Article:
Portugal – Changing electoral politics

In the run up to the legislative and presidential elections the ruling parties PSD and CDS-PP have announced the formation of a pre-electoral coalition and decided to jointly support a presidential candidate. Moreover, a growing number of non-partisans or ‘outsiders’ have officially declared their candidacy for the 2016 presidential election. Both pre-electoral coalitions and large numbers of non-partisan presidential candidates are rare political phenomena in Portugal.

It has been 36 years ago since a pre-electoral coalition was formed in Portugal. In 1979 the PSD and CDS (the former CDS-PP) together with the smaller pro-monarchist party, the PPM, formed the so-called Democratic Alliance (AD) that managed to win a parliamentary majority, namely 128 seats in Portugal’s 250-member Assembly in the December 1979 legislative elections.

The announcement of the pre-electoral centre-right coalition or ‘new AD’ came on 25 April, four days after António Costa, leader of the Socialist Party (PS), presented his party’s electoral programme. The coalition’s fear of losing the legislative election is real. The Eurosondagem poll, published on 15 May gave the Socialists a 4.5 point lead over the newly formed coalition with 38.1 percent to 33.6 per cent. It is important to note that if this neck and neck race persists none of the two will obtain a parliamentary majority, a situation which may call for President Cavaco Silva to take on a powerful role in the government formation process.

The leaders of the ruling parties, PM Pedro Passos Coelho (PSD) and deputy PM Paulo Portas (CDS-PP), also agreed to jointly support a presidential candidate. The coalition will likely select either the former leader of the PSD and Law Professor Marcelo Rebelo de Sousa, or the former mayor of the city of Porto, Rui Rio, also a prominent member of the PSD party. President Cavaco Silva is constitutionally prohibited from running for a third term. The coalition has decided to select their candidate after the legislative elections.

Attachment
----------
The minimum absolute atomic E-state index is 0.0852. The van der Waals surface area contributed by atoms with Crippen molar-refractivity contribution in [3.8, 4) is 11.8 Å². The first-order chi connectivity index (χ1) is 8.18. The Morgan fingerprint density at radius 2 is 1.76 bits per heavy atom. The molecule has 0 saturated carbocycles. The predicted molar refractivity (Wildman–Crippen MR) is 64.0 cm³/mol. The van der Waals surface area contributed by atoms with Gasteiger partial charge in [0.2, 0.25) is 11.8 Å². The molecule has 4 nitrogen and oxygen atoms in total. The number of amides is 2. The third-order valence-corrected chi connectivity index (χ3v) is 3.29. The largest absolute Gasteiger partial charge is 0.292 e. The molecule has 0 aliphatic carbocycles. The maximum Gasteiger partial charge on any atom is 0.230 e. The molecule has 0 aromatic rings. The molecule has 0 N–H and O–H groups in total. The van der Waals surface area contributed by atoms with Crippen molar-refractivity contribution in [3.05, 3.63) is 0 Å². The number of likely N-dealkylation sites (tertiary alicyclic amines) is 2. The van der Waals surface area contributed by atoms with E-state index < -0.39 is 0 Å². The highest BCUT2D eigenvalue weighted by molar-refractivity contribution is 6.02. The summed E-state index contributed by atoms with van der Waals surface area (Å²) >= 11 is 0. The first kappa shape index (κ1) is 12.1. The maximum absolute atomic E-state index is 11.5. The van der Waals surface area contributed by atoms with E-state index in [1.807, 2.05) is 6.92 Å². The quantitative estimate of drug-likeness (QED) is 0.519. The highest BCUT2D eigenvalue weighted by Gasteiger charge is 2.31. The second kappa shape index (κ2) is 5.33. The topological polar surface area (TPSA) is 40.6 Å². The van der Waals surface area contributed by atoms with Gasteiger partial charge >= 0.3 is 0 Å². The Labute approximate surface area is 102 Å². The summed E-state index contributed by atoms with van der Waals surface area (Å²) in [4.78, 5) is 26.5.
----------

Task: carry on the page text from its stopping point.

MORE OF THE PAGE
The coalition’s presidential candidate will face a large number of non-partisan presidential candidates. It has been predicted that the upcoming presidential election will be the most competitive since the first democratic elections took place in 1976. So far, no fewer than five[1] non-partisan presidents have officially announced their candidacy for the presidency. Yet, the Constitutional Court ultimately determines which candidates are eligible to participate in the presidential election.

António Sampaio da Nóvoa, the former rector of the University of Lisbon, is considered to be the most popular amongst the non-partisan candidates and has the support of former presidents António Ramalho Eanes (Ind.) and Mário Soares (PS). If Sampaio da Nóvoa is elected, presidential politics may change. He recently stated that the role of the president ‘should not be ceremonial’ and pledged to combat political corruption and put an end to austerity.

Parliamentary elections will be held between 14 September and 14 October 2015. Presidential elections are scheduled for January 2016.

[1] Henrique Neto, Castanheira Barros, Paulo Freitas do Amaral, Paulo Morais, António Sampaio da Nóvoa.

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